5 Things to Eat and Drink in (Southern) South America
Some of the world's most dynamic culinary traditions come from the countries that make up South America. This vast region is comprised of diverse ecosystems, impressive landscapes, and unique food cultures. Aside from the typical must-eats like ceviche in Peru and steak in Argentina, here are a few tips I picked up along my journey from Peru to Uruguay.
1) Get Drunk on Pisco
Pisco is a sweet brandy made from distilled wine grapes that is popular all over South America. Both Chile and Peru claim to have created it, and locals from both countries become quite heated when you ask about the drink’s origin. Peruvians drink pisco in pisco sours (pisco, egg whites, sugar, and lemon) and chilcanos (pisco, seven-up, and lime). Chileans stick to Piscolas (pisco and coca cola).
To say both countries drink a lot of it is an understatement. While traveling in Uruguay I met a group of Chilean girls who had each brought 3 bottles to last them the week-long holiday. Chileans almost always choose the brand Mistral, which is a great bang for your buck. Drink a lot of it, but keep in mind that this stuff is strong, and can result in a nasty hangover due to the amount of sugary mixers that accompany it.
2) Attend an Asado
Perhaps the best difference I noticed about backpacking in South America verses Europe is the incredible hospitality that families offer to visitors. At least once a week I was invited to someone’s home for asado (barbeque), which usually lasted all day. Even though my Spanish was poor, food brought us together in beautiful ways. My New Years eve was spent at a backyard asado in the Uruguayan countryside. It’s not uncommon to be invited to these gatherings, so long as you act respectful and gracious. Some of the best food I ate while travelling was at these homes. Just bring a bottle of something nice in return.
3) Eat Empanadas with Pizza
Perhaps the most ingenious thing I encountered on my travels through Argentina was the combination pizza parlors and empanada shops. Since they can use the same oven, it is very typical for pizza shops to sell fresh empanadas. Pizza in South America is a bit different than pizza in the US. The pizza is super cheesier, thicker, and definitely not on the Atkins diet. The empanadas can be filled with anything from olives and beef to cheese and veggies to dulce de leche. It’s a great drunk meal, after too many glasses of Malbec or a night of partying in Palermo.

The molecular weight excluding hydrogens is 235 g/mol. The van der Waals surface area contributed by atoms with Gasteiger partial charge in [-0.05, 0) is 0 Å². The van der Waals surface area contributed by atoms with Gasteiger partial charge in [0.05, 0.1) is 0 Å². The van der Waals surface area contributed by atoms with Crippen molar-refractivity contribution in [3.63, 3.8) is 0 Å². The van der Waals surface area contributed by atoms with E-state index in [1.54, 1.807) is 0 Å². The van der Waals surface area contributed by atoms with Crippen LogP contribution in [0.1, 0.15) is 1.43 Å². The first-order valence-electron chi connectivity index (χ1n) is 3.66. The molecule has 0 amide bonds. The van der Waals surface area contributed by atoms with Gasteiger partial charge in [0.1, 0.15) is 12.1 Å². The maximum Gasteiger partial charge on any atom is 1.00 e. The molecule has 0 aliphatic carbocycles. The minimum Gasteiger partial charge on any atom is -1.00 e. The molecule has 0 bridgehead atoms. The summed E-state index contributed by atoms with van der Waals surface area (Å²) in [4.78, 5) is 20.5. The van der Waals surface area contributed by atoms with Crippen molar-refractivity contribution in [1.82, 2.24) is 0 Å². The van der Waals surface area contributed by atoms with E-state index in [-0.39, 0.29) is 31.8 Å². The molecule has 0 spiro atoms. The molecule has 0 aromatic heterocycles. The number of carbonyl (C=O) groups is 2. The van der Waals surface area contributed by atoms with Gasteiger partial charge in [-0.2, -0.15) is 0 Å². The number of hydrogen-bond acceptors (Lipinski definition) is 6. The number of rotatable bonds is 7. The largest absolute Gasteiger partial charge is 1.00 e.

4) Master the Art of Maté
Drinking maté is a deeply cherished tradition in both Argentina and Uruguay. The name of the beverage actually comes from the cup that it is served in, the maté cup. While I was walking around the streets of these countries I would often see more people holding maté cups than cell phones. People bring their mate to the park, work, beach, airport, bus, grocery store, mall, literally everywhere. The flavor is a bit bitter and earthy, but grows on you like the first time you had coffee or wine.
The process of preparing and drinking the tea is slightly different for each person and country. To put it simply, a heap of yerba (pronounced sher-ba) is poured into the mate cup, and hot water is poured over it. The bombisha (metal straw) is placed into the cup and the tea is sipped. The next part is a bit trickier, so stay with me…Many people drink maté alone, but it is often shared with friends. The maté cup is passed to each person in the circle, and each person is expected to drink all of the tea in the mate cup before passing it back to the person who originally prepared the mate. The person who prepared the mate is the one who refills the hot water each time a person finishes a cup, then it goes onto the next person. It works a lot like passing a joint.
5) Shop at Local Food Markets
The markets in South America (especially Chile and Peru) are out of this world amazing. They have far more energy then the markets in Europe, and the US, and they are more colorful, inviting, and vibrant in almost every way. Vendors push carts filled with animal parts, tropical fruits, homemade breads, juices, quail eggs, and even bubbling bowls of soups and stews.
One of my favorite foods to learn about at these markets is corn. We may not think much of corn in the US, but corn is a sacred crop for many ancient peoples in Peru, and there are hundreds of varieties of corn that are served in a variety of South American dishes. Choclo is a starchy varietal that is featured in many soups and stews. You can usually find a woman boiling whole ears of eat that you buy with a piece of cheese for about a dollar. While you’re munching away on your delicious cob, stock up on the grains and superfoods that have become absurdly priced in the States, like chia, quinoa, and flax. Due to recent diet fads these goods have skyrocketed in price in the U.S., but at the markets in South America you can buy kilos of it for a fraction of the price.